Linda D. Evans has worked as a part-time academic adviser at Community College of Philadelphia for 18 years and has taught there as an adjunct professor almost twice as long.

She's tried five times, most recently in April, to gain a full-time post and has been denied, she said.

She pondered in a recent online opinion piece whether her former role as an "outspoken, visible adjunct faculty union leader" and her relationship to State Rep. Dwight Evans - she's his sister - may have played a role in the denials.

She also said she believes the six-member all-white interviewing committee she faced may have opted against her for another reason: because she is African American.

"As I told a close friend of mine after the interview, I wish I had performed like the late Prince or Beyoncé," she wrote on July 25 at the website opednews.com. "African Americans must always be twice as good as non-African Americans. In some cases, non-African Americans can be mediocre yet still achieve success without the scrutiny leveled at African Americans."

Her complaint is the second in less than a year alleging that the college discriminates against African Americans in faculty hiring.

Brarailty "Rel" Dowdell, an African American filmmaker, claimed in a federal lawsuit filed in December that the college discriminated against him based on his race and sex by denying him a full-time teaching job as a member of the English department.

Community college officials took sharp exception to the allegations.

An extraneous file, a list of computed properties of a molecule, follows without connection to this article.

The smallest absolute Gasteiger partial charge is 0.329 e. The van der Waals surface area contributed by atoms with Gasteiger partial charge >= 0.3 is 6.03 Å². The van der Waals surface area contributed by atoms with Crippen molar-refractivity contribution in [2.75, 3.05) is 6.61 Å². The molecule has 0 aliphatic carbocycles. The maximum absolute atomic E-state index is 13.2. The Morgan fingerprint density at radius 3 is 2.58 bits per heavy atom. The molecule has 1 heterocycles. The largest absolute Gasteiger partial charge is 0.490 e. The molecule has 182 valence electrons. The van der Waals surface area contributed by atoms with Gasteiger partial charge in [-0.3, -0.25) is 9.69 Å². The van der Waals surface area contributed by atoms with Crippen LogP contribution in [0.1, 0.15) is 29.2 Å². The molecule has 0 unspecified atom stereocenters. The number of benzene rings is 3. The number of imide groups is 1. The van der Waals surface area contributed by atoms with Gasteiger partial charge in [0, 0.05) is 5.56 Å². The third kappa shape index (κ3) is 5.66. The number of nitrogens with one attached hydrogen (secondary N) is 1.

"I don't know the particulars of Linda Evans but I know we have been quite successful in being able to recruit some fine faculty of color," said CCP president Donald "Guy" Generals. "We continue to be proactive in extending and expanding our pool and marketing for diversity. . . . We are very inclusive when you look at the totality of our environment."

Seven of the 14 members on the college's board of trustees are African American, as are Generals and several of his top cabinet members. So are the chairs of the chemistry and biology departments.

The college also noted that it hired seven people for the new academic advising position for which Evans had applied: Three African Americans, one Latina, and three whites.

Generals declined to comment on Dowdell's lawsuit. But in the college's response filed in court, the school said Dowdell did not have the required master's degree in English, composition, or a closely related field. His master's in film, the college contended, did not qualify. The college noted that it also passed over a white female for the job who had a master's degree in education from Harvard.

Dowdell, who has worked for the college as an adjunct faculty member for more than 12 years, said he made it through initial interviews with the department hiring committee twice, but was snubbed by two female administrators, one white and one black.

A Central High School graduate, Dowdell is best known for his films Train Ride, about a date rape on a college campus, and Changing the Game, about a black man who rises out of a Philadelphia neighborhood only to confront corruption on Wall Street. The latter was screened at the Cannes Film Festival in 2013.